Ornate box turtles will do best in large and properly landscaped outdoor enclosures, but this will of course require a suitable climate. If it is not possible to keep your turtle outdoor, provide it with a big indoor terrarium that includes at least one deep spot of sand or soil for burrowing. The recommended summer temperature is 80-85º F (26-29 ºC), with opportunity for the turtle to seek out shade, moist soil and water to cool off.
Read about the natural habitat, climate conditions and behavior of the ornate box turtle and try to replicate this in captivity. In the wild, the turtle likes to be able to move around to adjust its body temperature, e.g. shelter under bushes when the weather is hot and move out into the sun when the temperature is lower. It should be given opportunity to do this in captivity as well. As mentioned above, an area where the turtle can dig down is also important. The ornate box turtle will not only burrow for hibernation purposes but to regulate its body temperature during the summer too. Moist soil is a great way for the turtle to stay cool and prevent dehydration during hot days.
You can expect your turtle to be quite passive during the hottest time of the day. As the temperature decreases in the evening, it will become more active, and dawn is also a period of increased activity for this animal. If you keep your turtle indoors, try to mimic the natural cycle of dawn, day-time and dusk by adjusting the thermostat of the heater.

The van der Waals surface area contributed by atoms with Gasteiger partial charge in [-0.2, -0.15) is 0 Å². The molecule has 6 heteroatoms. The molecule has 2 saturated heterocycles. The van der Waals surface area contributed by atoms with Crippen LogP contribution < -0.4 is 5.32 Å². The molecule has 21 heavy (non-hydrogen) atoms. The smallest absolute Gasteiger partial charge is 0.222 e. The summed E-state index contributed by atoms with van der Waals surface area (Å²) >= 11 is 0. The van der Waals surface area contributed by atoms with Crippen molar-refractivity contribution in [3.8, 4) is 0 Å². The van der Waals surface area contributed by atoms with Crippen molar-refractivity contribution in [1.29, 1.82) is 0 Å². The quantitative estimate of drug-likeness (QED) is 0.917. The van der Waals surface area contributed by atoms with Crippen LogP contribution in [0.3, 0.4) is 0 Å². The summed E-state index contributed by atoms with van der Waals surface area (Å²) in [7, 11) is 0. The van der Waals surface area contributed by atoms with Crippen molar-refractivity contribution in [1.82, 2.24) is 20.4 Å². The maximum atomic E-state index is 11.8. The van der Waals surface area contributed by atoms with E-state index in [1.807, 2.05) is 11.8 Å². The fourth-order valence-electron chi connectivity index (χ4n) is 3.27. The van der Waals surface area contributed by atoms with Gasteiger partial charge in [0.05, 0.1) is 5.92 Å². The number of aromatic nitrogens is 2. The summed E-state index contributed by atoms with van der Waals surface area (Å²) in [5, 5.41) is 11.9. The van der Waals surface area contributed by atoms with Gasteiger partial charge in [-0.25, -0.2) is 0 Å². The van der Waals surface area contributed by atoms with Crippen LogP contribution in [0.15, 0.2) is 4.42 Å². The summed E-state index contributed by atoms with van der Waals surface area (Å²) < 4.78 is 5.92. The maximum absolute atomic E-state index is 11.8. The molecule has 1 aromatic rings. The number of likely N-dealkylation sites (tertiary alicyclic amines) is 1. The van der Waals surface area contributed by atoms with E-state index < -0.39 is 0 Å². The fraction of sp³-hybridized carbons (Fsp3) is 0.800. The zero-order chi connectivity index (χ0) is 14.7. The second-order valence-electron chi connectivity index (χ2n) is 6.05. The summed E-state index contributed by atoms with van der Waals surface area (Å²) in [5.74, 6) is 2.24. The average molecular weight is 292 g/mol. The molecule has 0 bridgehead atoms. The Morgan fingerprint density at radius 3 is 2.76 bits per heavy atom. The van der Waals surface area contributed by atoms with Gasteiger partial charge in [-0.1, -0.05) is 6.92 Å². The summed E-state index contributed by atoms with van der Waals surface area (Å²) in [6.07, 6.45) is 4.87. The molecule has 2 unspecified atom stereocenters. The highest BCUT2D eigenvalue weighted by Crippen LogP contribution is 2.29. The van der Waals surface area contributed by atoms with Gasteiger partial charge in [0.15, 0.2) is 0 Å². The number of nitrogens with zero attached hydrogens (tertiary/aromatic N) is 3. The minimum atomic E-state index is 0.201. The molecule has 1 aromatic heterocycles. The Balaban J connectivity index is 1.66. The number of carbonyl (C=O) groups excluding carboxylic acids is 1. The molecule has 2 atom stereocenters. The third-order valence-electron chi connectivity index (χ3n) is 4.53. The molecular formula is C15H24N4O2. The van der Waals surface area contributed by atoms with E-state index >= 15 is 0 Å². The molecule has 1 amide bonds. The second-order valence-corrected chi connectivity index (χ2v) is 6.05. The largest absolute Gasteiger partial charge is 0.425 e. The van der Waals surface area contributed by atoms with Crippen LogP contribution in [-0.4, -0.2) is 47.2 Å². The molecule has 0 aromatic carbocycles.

A commonly used substrate among keepers of ornate box turtles is peat-based potting compost mixed with sphagnum moss. Make sure the turtle has at least one area in the enclosure where the substrate is 15 centimeters deep or more (a large turtle might need more than this to burrow). Regularly check the substrate to make sure it’s moist; spray with water when necessary. Ornate box turtles that hail from sandy plains will appreciate sand in the terrarium.
Clean water should always be available to the turtle. The turtle will not only drink it but soak in it as well, so make sure the trey is large enough.
Access to real sunlight is best, since full-spectrum light is necessary for vitamin D3 production in ornate box turtles. If you can not provide your turtle with real sun light, you need to purchase special full-spectrum lights for its terrarium.
Feeding an ornate box turtle
The ornate box turtle is an opportunistic omnivore in the wild, so keeping it on a unvaried diet in captivity is not recommend. It needs both animals and plant matter in its diet. They eat quite a lot of animals and carrion in the wild and will accordingly need this in captivity as well. Examples of food that you can grow yourself or purchase from a pet shop are crickets, baby mice, mealworms and waxworms. It is common among turtle keepers to dust the food with calcium before serving it. (However, simply feeding your turtle enough calcium will not ensure good bone and shell health, since sufficient full-spectrum light is necessary for proper bone and shell formation.) In addition to meaty fare, you ornate box turtle will need greens in its diet. You can for instance give it over-ripe leafy greens, fruits and berries.
If your turtle is wild caught, or has come in contact with wild caught turtles, it may be carrying parasites. Keeping it in unsuitable conditions and/or feeding it an unsuitable diet will weaken its immune system, making it easier for the parasites to cause serious health problems. Flagellates and nematodes are not uncommon problems. There is also a genus of fly that can infest the legs and make it difficult for the turtle to move around. Consult a veterinarian for more advice on how to threat possible parasite problems.